UEAALDF's Intervention into the
Los Angeles Public Schools Desegregation Case

Declaration of Issamar Camacho

1. I have throughout my life experienced the inequality and segregation of the Los Angeles public schools.

2. I was enrolled into Miles Ave. Elementary school when I was 5, and attended the school up to the beginning of my 5th grade year. I had to move to a majority white school for the last half of my fifth grade year. I did not actually interact with a student who was not Latino until I was ten years old and was enrolled into this school.

3. My shock was immediate upon entering the school. I was one of three Latino students in the school. I had just come from an elementary school that was so over populated that it had tracks, and where there was only one black student, everyone else was Latino.

4. The usual size of my classes in Miles Elementary was from 30 to 34 students. In my new school there was a class size limit of about 22 students. The school had just been renovated, and we had all the materials we needed. In half a year of being in this class I got to learn more about geography, computers, and literature than in a whole year in Miles. Everyone in my class had an opportunity to use the computers upon need, while in my old elementary school we had to share computers because most of the computers did not work.

5. Why was it that this school had so many more things than my old school? I had often asked myself in my old school if it was correct that we had broken desks; that we had to share computers, and take turns with the mouse. I knew there were people of other races, but why was everyone in my school Latino? By attending this majority white school I realized that it wasnít right that we were relegated to such unequal conditions, and that we deserved better than what we were receiving. The only difference between my old school and my new school was that the majority of the people in my old school were Latinos, and the majority of the people in my new school were white. I felt the full impact of this revelation. This meant that this society thought that we didnít deserve to have the same opportunities as those white students did because we were Latinos. Because we are Latinos there must be an assumption that we are less that those white students, and therefore we deserve less.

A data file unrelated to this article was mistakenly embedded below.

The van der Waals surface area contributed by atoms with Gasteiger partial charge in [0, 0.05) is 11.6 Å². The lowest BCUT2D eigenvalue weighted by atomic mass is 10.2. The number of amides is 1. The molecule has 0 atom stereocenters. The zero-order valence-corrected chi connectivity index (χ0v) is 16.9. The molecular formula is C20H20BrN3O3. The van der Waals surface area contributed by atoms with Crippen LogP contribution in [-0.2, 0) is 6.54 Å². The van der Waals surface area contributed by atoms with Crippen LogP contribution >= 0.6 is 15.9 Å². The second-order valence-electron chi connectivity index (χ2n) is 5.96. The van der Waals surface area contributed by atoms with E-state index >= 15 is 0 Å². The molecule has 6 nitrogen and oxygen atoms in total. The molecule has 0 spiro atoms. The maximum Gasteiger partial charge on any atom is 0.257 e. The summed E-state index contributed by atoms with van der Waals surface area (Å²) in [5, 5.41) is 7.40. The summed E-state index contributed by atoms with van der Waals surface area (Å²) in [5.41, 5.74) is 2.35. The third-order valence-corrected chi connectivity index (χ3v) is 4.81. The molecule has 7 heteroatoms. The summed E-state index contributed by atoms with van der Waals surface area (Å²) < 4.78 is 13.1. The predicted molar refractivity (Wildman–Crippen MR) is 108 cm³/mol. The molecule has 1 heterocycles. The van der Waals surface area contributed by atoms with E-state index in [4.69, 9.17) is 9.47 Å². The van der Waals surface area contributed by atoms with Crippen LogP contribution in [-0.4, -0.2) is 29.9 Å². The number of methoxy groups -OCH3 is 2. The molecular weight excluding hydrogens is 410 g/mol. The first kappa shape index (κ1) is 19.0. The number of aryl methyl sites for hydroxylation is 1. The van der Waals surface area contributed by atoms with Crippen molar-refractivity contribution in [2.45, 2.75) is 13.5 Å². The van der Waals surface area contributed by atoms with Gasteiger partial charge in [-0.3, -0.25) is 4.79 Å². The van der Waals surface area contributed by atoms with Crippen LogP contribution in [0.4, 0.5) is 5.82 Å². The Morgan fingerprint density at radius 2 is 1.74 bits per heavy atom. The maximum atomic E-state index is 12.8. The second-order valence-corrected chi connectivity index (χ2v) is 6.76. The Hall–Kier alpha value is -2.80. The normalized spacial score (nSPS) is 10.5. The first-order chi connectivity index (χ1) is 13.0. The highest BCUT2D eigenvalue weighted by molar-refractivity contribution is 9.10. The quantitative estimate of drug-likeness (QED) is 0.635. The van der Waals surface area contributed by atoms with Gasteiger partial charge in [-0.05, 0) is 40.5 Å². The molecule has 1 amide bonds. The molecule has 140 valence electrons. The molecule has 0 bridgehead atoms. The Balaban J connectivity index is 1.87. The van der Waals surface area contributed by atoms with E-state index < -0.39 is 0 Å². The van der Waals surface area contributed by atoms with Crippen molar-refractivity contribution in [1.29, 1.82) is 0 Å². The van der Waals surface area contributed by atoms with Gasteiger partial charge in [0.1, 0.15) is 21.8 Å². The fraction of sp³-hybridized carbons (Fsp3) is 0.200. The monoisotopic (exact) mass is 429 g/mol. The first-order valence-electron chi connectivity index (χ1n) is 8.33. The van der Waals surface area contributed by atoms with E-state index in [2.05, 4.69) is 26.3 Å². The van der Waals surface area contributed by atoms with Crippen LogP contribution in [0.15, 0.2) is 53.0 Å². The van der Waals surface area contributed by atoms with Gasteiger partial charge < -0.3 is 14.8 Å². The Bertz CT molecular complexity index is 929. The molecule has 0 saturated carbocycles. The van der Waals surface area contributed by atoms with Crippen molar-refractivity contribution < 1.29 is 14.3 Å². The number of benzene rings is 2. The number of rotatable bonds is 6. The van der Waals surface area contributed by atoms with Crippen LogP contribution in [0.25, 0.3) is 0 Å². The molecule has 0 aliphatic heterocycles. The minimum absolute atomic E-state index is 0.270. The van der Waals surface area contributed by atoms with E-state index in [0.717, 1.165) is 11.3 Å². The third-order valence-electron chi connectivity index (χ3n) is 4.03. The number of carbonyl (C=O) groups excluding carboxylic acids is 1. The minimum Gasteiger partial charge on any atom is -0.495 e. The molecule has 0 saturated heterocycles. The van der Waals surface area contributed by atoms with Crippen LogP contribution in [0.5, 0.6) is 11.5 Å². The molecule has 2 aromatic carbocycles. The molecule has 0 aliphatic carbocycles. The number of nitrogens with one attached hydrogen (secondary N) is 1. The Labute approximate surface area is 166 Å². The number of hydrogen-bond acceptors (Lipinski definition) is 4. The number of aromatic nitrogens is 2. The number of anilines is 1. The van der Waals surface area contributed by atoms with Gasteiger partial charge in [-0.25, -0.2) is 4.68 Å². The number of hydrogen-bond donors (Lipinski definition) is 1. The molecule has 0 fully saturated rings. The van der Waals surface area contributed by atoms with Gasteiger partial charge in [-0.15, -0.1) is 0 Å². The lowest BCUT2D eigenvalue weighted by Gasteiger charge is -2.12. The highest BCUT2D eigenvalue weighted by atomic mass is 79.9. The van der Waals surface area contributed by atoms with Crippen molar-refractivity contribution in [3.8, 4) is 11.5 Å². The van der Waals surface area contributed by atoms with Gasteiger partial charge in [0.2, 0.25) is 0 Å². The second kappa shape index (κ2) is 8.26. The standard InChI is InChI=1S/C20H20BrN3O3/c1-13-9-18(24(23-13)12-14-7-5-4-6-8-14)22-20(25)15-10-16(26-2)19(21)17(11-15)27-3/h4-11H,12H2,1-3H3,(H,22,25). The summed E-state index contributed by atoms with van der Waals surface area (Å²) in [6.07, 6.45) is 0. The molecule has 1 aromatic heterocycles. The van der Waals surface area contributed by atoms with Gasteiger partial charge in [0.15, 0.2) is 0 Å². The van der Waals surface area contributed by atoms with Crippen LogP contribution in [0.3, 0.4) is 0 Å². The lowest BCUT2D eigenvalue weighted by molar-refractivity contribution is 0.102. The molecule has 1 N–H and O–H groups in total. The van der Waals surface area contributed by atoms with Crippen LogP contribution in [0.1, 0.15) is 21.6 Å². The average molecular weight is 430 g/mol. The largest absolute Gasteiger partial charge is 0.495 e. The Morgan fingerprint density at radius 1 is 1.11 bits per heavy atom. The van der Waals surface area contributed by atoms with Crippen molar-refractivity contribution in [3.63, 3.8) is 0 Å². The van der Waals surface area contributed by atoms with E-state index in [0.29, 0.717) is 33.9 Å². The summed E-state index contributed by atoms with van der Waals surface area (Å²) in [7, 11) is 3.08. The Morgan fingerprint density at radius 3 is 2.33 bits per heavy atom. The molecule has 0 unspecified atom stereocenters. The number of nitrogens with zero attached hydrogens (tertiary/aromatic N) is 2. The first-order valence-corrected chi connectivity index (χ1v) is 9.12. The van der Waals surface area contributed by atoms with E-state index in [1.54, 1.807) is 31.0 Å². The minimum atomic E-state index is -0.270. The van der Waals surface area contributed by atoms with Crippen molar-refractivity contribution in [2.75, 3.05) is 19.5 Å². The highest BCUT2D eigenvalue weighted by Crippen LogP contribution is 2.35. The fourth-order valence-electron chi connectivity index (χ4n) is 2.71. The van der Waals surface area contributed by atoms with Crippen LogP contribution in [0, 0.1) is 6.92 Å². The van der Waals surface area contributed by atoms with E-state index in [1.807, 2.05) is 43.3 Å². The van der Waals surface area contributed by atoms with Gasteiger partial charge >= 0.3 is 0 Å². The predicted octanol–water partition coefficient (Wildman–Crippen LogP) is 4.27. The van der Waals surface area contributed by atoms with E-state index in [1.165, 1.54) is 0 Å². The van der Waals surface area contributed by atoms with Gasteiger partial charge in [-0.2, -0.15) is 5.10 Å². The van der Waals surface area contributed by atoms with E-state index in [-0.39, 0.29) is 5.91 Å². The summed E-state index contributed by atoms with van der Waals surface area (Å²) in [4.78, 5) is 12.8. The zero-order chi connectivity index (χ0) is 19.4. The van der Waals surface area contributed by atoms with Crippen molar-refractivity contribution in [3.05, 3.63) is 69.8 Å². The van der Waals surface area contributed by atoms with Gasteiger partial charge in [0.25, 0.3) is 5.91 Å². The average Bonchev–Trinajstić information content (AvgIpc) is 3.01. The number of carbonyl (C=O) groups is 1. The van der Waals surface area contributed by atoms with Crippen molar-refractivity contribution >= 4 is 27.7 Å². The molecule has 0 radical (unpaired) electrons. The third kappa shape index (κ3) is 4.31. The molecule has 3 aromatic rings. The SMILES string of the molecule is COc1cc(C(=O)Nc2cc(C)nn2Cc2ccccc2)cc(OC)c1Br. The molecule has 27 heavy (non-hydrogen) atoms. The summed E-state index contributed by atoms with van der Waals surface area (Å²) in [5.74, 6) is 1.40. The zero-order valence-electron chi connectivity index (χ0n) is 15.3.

6. I entered my neighborhood Middle School in sixth grade, and went back to being subjected to the worst conditions of segregated and unequal education in Los Angeles.

7. The magnet and PWT programs are the only opportunity for Latino students to get an adequate, and deserving education; an education where you are treated like an equal to everyone in this society, and where you are told and shown that you can be a leader.

8. In Magnet schools every student, no matter how poor, or how many obstacles they have, can be nurtured to their full capacity, and where they can learn their true power.

9. This attack on the magnet and busing programs in LAUSD are direct attacks on the Latino community, and its potential leadership. It is a completely racist attack, that is aimed at slaughtering the soul of the Latino community, and its prospects.

10. If these programs are dismantled there will be explosions in Los Angeles. The people of Los Angeles will not stand for the doors to their futures to be closed without a fight. I declare under penalty of perjury that the foregoing is true and correct. This declaration was executed in Los Angeles, California on January 30, 2006.